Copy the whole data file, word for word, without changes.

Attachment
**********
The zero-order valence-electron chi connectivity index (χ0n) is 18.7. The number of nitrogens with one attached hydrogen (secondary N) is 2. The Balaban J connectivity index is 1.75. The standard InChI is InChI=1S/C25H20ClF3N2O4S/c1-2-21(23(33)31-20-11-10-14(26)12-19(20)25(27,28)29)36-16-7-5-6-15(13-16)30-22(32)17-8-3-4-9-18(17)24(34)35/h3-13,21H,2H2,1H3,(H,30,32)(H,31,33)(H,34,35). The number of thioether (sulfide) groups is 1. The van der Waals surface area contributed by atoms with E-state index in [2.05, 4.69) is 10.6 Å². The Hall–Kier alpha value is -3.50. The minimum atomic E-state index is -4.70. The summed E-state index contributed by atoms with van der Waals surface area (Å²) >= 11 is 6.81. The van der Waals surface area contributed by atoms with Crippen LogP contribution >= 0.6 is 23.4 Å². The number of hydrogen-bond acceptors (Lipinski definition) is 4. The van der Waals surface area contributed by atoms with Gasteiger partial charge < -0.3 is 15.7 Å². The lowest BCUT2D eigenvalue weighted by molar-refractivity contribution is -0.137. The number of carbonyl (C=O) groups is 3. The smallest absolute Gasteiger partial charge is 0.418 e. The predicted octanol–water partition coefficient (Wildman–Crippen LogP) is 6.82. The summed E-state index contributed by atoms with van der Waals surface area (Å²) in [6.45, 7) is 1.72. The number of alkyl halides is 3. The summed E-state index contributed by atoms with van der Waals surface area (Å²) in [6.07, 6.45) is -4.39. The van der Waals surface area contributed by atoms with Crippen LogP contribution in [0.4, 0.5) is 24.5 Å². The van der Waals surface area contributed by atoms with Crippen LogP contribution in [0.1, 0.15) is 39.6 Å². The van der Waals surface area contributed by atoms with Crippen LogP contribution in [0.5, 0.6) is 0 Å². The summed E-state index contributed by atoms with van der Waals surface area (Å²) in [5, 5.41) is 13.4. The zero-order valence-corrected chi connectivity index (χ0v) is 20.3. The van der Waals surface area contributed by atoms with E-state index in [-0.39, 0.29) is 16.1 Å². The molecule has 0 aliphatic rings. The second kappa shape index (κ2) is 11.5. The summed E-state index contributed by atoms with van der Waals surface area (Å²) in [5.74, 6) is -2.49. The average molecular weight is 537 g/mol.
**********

The zero-order valence-electron chi connectivity index (χ0n) is 18.7. The number of nitrogens with one attached hydrogen (secondary N) is 2. The Balaban J connectivity index is 1.75. The standard InChI is InChI=1S/C25H20ClF3N2O4S/c1-2-21(23(33)31-20-11-10-14(26)12-19(20)25(27,28)29)36-16-7-5-6-15(13-16)30-22(32)17-8-3-4-9-18(17)24(34)35/h3-13,21H,2H2,1H3,(H,30,32)(H,31,33)(H,34,35). The number of thioether (sulfide) groups is 1. The van der Waals surface area contributed by atoms with E-state index in [2.05, 4.69) is 10.6 Å². The Hall–Kier alpha value is -3.50. The minimum atomic E-state index is -4.70. The summed E-state index contributed by atoms with van der Waals surface area (Å²) >= 11 is 6.81. The van der Waals surface area contributed by atoms with Crippen LogP contribution >= 0.6 is 23.4 Å². The number of hydrogen-bond acceptors (Lipinski definition) is 4. The van der Waals surface area contributed by atoms with Gasteiger partial charge < -0.3 is 15.7 Å². The lowest BCUT2D eigenvalue weighted by molar-refractivity contribution is -0.137. The number of carbonyl (C=O) groups is 3. The smallest absolute Gasteiger partial charge is 0.418 e. The predicted octanol–water partition coefficient (Wildman–Crippen LogP) is 6.82. The summed E-state index contributed by atoms with van der Waals surface area (Å²) in [6.45, 7) is 1.72. The number of alkyl halides is 3. The summed E-state index contributed by atoms with van der Waals surface area (Å²) in [6.07, 6.45) is -4.39. The van der Waals surface area contributed by atoms with Crippen LogP contribution in [0.4, 0.5) is 24.5 Å². The van der Waals surface area contributed by atoms with Crippen LogP contribution in [0.1, 0.15) is 39.6 Å². The van der Waals surface area contributed by atoms with Crippen LogP contribution in [0.5, 0.6) is 0 Å². The summed E-state index contributed by atoms with van der Waals surface area (Å²) in [5, 5.41) is 13.4. The zero-order valence-corrected chi connectivity index (χ0v) is 20.3. The van der Waals surface area contributed by atoms with E-state index in [-0.39, 0.29) is 16.1 Å². The molecule has 0 aliphatic rings. The second kappa shape index (κ2) is 11.5. The summed E-state index contributed by atoms with van der Waals surface area (Å²) in [5.74, 6) is -2.49. The average molecular weight is 537 g/mol.